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Thursday, August 18, 2016

James Agee's Cotton Tenants


Agee's Cotton Tenants



                Reading James Agee's Cotton Tenants: Three Families (Brooklyn: Melville House Publishing, 2013) tempts one to sink into a past that is the present and to allow this book to magnify the finer elements of Let Us Now Praise Famous Men (1941).  The latter is Agee's great achievement.  It exposes the vexed morality of his art and confirms that invading the privacy of another human being falls a yard short of being a virtue.  Invasions Agee undertook  to fulfill an assignment from Fortune magazine in summer 1936, with Walker Evans in tow as "counter-spy, traveling as a photographer,"  to investigate white tenant farming in Alabama ----those invasions hit the ground with a violent thud. 

                The sound reverberates unto today.  Consider the quality of guilt and judgment in Agee's accomplished prose: "A civilization which for any reason puts a human life at a disadvantage; or a civilization which can exist only by putting human life at a disadvantage; is worthy neither of the name nor continuance.  And a human being whose life is nurtured in an advantage which has accrued from the disadvantage of other human beings, and who prefers that this should remain as it is, is a human being by definition only…."(Cotton Tenants 34).  The vexed, formulaic morality screams from the page.  Is Agee speaking of American civilization? Of American citizens who live in 2016?  There is amorality afoot here.  In according serious attention to human life, Agee secured his self-condemnation.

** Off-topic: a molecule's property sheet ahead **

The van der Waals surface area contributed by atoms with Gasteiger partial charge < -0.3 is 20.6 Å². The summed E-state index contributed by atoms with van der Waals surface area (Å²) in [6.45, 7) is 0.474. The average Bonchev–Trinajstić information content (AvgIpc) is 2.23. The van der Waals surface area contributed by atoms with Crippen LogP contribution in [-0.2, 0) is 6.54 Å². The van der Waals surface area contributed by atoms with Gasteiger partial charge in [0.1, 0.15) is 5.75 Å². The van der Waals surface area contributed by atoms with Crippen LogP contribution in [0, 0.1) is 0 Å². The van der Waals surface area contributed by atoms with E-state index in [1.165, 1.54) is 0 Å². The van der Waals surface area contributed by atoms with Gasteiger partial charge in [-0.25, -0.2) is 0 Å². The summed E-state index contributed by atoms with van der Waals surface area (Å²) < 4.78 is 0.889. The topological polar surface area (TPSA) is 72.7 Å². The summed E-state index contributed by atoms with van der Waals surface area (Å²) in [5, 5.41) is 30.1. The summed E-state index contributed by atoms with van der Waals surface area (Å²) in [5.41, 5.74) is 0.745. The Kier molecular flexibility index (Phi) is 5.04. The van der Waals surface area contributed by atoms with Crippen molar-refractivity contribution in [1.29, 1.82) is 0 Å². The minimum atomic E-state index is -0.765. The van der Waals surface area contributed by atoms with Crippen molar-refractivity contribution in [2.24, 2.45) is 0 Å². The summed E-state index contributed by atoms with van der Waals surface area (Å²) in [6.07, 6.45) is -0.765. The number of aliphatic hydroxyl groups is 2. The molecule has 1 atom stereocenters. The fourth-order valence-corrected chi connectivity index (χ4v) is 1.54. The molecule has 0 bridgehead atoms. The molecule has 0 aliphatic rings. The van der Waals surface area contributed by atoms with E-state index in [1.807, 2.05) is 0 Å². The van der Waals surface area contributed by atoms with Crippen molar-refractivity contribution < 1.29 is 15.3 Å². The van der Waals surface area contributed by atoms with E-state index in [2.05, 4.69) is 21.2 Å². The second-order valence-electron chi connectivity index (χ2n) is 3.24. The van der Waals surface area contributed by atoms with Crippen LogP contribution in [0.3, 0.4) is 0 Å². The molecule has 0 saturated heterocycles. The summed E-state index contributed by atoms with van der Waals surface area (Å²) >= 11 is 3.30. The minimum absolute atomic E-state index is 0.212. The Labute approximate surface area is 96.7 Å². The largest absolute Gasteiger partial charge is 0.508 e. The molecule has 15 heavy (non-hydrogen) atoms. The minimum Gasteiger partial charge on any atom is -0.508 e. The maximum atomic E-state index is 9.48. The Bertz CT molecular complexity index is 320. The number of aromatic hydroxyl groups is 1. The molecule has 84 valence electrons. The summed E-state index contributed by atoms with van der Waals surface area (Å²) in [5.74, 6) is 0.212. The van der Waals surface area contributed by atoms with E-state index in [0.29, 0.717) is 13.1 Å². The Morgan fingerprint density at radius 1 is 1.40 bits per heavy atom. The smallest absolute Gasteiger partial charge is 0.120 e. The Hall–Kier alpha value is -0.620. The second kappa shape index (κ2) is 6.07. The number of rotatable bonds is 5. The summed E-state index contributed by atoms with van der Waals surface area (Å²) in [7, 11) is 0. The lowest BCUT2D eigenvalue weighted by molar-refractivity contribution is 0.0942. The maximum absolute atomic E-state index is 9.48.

In his 1960 foreword for Let Us Now Praise Famous Men, Walker Evans confessed that  "Agee's rebellion was unquenchable, self-damaging, deeply principled, infinitely costly, and ultimately priceless."  Note well the superlatives.  There is a hint in such characterization of a major difference between William Faulkner and Agee as Southern modernist writers.  Faulkner so desperately yearned to be a man of quality.  Agee was a man who possessed qualities. Note the abyss between having and yearning to have, between exposing social amorality and hiding behind it.   Noting the difference allows one to discriminate judiciously between writers of merit who have something of value yet to say to contemporary readers.

                Let Us Now Praise Famous Men concludes with a poem wherein Agee indicated "our fathers that begat us" were as worthy of remembering as the famous who are remembered in official histories. And in Cotton Tenants, the report Fortune magazine refused to publish in 1936, Agee had the courage to suggest

"There is in Southern white man, distributed almost as thickly as the dialect, an epidemic capability of sadism which you would have to go as far to match and whose chief basis is possibly, but only possibly, and only one among many, a fear of the Negro, deeper and more terrible than any brief accounting can suggest or explain.  This flaw of sadism can turn its victims loose into extremities which the gaudiest report have only begun to suggest ." (223-234)

                This  infamous fear was magnificently depicted in Herman Melville's Benito Cereno, and there is some profit in seeing Agee as one of Melville's heirs.  Doing so, however, inspires existential dread. The cotton tenants Agee so ruthlessly depicted in 1936 may have reproduced themselves as the classless Americans of 2016, who are "as oblivious of country and state as of national politics" (49).  Dread comes home to roost.  The cotton tenants of now are not merely Southern; they are  "the people"  --- all of them ---whom Mrs. Clinton and Mr. Trump so assiduously seek to bamboozle and ensnare.

Jerry W. Ward, Jr.            August 18, 2016

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